Provided we live our life with integrity and are earnestly seeking God we will have a relationship with Him. He will meet us where we are. If God is love and we are seeking that love He will not withhold it from us lest he contradict the very nature of His being. 

The issue that divides us- SIN

The concept of 'sin' is interesting. I have discovered that sin is something that separates us from feeling God's love. If we are seeking to be in relationship with Him he will convict us personally if we do something that separates us from His love. I have always described this as my 'Holy Spirit conscience'. I do get rather annoyed that there are some things I don't seem to get away with that other people do, but by the same token there are things in my life that I know God sanctions that other people feel I shouldn't get away with. At the end of the day it is very individual. Sin is something that separates us from God and due to our diversity our 'lists' are all going to look very different. 

This is why I believe that sin should not be legislated into a global list. 

What ends up happening is that Churches create a list,  then the lists are used to exclude people ( from fellowship but also from the list holders' definition of salvation). The list becomes dangerous as people tell each other that God cannot possibly accept them due to their huge number of failings.
The list becomes a weapon of judgement in the hands of humans who are supposed to be an instrument of peace.
The contradictions in the Bible pale in comparison to the discrepancies in the lists believe you me!  It ends up being ridiculous.

Jesus himself scrapped the 10 commandments and told us " Love God, love each other " .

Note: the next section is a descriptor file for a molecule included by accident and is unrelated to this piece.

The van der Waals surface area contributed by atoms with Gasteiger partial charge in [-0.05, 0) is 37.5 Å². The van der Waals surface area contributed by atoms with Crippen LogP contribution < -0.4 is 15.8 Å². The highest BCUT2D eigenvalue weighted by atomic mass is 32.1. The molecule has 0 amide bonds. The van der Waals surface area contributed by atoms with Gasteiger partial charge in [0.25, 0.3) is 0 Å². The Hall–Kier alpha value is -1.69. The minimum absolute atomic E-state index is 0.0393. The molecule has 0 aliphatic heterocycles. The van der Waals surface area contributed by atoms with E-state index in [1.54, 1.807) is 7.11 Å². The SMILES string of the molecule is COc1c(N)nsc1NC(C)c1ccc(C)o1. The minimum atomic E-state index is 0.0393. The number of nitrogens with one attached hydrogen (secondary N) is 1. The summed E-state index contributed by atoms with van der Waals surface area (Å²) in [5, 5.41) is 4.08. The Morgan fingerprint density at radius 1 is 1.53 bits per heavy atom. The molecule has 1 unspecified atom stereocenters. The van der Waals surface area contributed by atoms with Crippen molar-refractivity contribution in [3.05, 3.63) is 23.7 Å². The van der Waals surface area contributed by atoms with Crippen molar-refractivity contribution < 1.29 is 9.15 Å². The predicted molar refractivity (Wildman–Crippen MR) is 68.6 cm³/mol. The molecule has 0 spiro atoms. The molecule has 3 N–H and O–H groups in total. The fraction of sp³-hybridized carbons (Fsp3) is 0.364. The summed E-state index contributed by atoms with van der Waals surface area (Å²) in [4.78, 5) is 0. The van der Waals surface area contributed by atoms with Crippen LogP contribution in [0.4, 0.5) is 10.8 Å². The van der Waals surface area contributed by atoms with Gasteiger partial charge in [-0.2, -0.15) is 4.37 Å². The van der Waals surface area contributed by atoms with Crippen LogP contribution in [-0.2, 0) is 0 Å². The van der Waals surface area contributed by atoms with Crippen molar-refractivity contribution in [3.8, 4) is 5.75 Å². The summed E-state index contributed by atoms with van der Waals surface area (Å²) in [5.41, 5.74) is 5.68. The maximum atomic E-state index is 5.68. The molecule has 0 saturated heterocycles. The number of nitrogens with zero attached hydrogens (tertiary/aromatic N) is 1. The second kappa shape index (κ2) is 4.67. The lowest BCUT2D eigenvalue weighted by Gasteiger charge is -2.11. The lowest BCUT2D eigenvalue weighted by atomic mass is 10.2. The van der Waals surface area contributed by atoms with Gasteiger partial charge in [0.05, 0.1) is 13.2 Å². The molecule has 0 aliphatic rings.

It's a simple concept to follow. Churches  choose to complicate it with way too much doctrine. 

As I have been saying, we are each responsible for our own path. That means we are each responsible for our own walk with God, if we choose to have one. 

Being LGBT and polyamorous does not diminish my capability to love God and love others. In fact, I think it increases it. After all God is the perfect model of an all inclusive love! He loves us as if we were the only person in the world regardless of our sexual preference or relationship choices. This is exactly how we should love each other.

For those of you waiting for me to quote the Bible I don't plan on doing so. 
But I will give you something.
Firstly, Jesus did not speak on homosexuality and if you read the Gospels carefully he did tend to summarise the main points of the Bible quite well.  
Secondly, the Bible lays out three relationship styles, polyamory, monogamy and celibacy. The 'great men of God' from the Old Testament had multiple wives and this practice was never denounced, nor were they demoted from their status of godliness when Jesus and the apostles spoke of them. 

So my conclusion is this:

People who presume to speak on God's behalf should be avoided.